On the other side of the lyrical spectrum, Longdon keeps the band grounded in the present. “The Strangest Times” and “Common Ground” are influenced by the insanity the world has been going through over the last year and a half. In a recent interview, Longdon admitted to Progarchy’s Rick Krueger recently that he cannot wait for these lyrics to no longer be relevant, since we are all sick of quarantines, lockdowns, and other assorted nonsense. 

“Apollo” is an almost eight-minute-long instrumental track, and it is glorious. The song was contributed by Nick, and it grew out of material he had created at his day job at Sweetwater, a music gear retailer and production studio in Fort Wayne, Indiana. He describes this track as Big Big Train’s “Los Endos,” which I believe they achieved. It’s a beautiful song, and I can see them either closing a first set or closing a live show with it before an encore. The inclusion of Longdon’s flute was a really nice touch, which will most definitely be a hit live. It’s pure BBT, brass band and all. 

https://youtu.be/88HHhbD1vFE

“Atlantic Cable” has all the grandiosity of “East Coast Racer.” I don’t think I have enjoyed a Big Big Train song this much since ECR. Spawton’s booming bass is at Squire-esque levels of brilliance. The interplay of the guitars, violin when it is used, the myriad voices, the long instrumental passages – this is Big Big Train’s “sound” at its absolute finest. I hope when they play it live, they extend that guitar solo as it peaks toward the end.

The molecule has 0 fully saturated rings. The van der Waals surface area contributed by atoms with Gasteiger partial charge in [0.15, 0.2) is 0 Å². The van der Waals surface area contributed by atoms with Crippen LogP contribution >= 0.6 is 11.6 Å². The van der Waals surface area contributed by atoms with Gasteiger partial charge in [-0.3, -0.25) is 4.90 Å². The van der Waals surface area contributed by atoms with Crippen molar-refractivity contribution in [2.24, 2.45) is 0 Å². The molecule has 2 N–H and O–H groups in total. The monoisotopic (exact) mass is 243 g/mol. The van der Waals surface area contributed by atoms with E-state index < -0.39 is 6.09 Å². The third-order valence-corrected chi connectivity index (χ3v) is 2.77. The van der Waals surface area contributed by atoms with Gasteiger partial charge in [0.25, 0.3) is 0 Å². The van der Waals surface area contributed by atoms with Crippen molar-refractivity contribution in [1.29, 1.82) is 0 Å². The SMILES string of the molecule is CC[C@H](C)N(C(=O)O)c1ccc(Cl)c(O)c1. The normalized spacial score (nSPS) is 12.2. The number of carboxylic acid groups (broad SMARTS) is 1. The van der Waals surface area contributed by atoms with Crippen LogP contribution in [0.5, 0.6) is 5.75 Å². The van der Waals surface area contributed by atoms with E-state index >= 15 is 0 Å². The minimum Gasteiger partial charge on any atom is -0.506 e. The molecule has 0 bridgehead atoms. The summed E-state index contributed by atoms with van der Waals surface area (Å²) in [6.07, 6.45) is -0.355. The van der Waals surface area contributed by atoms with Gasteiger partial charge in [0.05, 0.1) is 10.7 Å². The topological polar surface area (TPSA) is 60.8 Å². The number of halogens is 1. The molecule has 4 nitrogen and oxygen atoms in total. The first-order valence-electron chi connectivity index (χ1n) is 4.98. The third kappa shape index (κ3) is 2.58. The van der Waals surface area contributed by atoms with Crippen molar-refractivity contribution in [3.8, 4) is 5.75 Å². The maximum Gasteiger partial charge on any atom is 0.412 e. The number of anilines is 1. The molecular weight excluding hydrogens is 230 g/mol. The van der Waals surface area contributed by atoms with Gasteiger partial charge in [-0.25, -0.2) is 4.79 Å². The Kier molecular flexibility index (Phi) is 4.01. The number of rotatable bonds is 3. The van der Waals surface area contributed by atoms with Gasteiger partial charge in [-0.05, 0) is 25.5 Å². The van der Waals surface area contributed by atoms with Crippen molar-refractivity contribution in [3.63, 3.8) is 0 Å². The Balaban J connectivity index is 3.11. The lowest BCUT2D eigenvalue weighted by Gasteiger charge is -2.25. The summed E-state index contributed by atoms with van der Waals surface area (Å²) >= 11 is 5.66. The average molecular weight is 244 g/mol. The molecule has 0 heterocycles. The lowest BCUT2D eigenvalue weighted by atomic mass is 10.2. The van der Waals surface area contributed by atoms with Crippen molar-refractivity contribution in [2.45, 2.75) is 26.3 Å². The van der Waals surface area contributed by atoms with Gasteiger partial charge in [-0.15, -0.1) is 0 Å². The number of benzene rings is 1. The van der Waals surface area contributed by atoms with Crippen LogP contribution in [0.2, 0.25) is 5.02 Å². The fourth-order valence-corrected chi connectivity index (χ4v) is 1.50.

Lyrically the track tells the story of laying the first telegraph cable across the Atlantic, formally linking the old world with the new. This song is much grander than that story, though. The story serves as a metaphor representing the commonality we all share, which supports the overall theme of the album. The track has calmer passages, but it still has the hard rocking sections that feature on the rest of the record and also hearken back to The Underfall Yard and English Electric

A song about laying a steel cable across the ocean floor was never going to be a pastoral piece of music. It needed some stormy moments, some grandeur. And it needed to be long enough to tell an epic tale. 
Greg Spawton

The video the band shared for this song in the blog for the album is hilarious. It’s a video of Nick trying to figure out how to play the complicated time signatures. It was only a matter of time before the expletives were directed at Greg (all in good humor, of course), but it’s quite entertaining. It also goes to show how technically complicated this music is and how good these musicians are that they can (eventually) play it.

The Dave Desmond brass band shines bright as ever on “Endnotes,” the final track. The hint of violin reminds us of where the band has been, but in a more subdued light.

The pastoral elements and folk elements in the band’s arsenal are pulled back throughout Common Ground in favor of a heavier rock sound, but it’s undeniably Big Big Train. It’s exactly what I wanted from the band moving forward. I never complained about the pastoral direction the band moved into because I enjoyed it, but I’ll admit that I was beginning to miss certain elements that were more prevalent on The Underfall Yard and English Electric. I don’t think any of us wanted them to start copying themselves, though. Instead they have progressed into slightly different waters, pulling together all of those elements into a truly astounding whole. The hard rock, the atmosphere added by the violin and Longdon’s flute, and those stunning vocal harmonies create a pure sound. 

Existing fans will almost assuredly love Common Ground. If you are new to Big Big Train, then this is as good a place to start as any. The album displays everything the band does so well.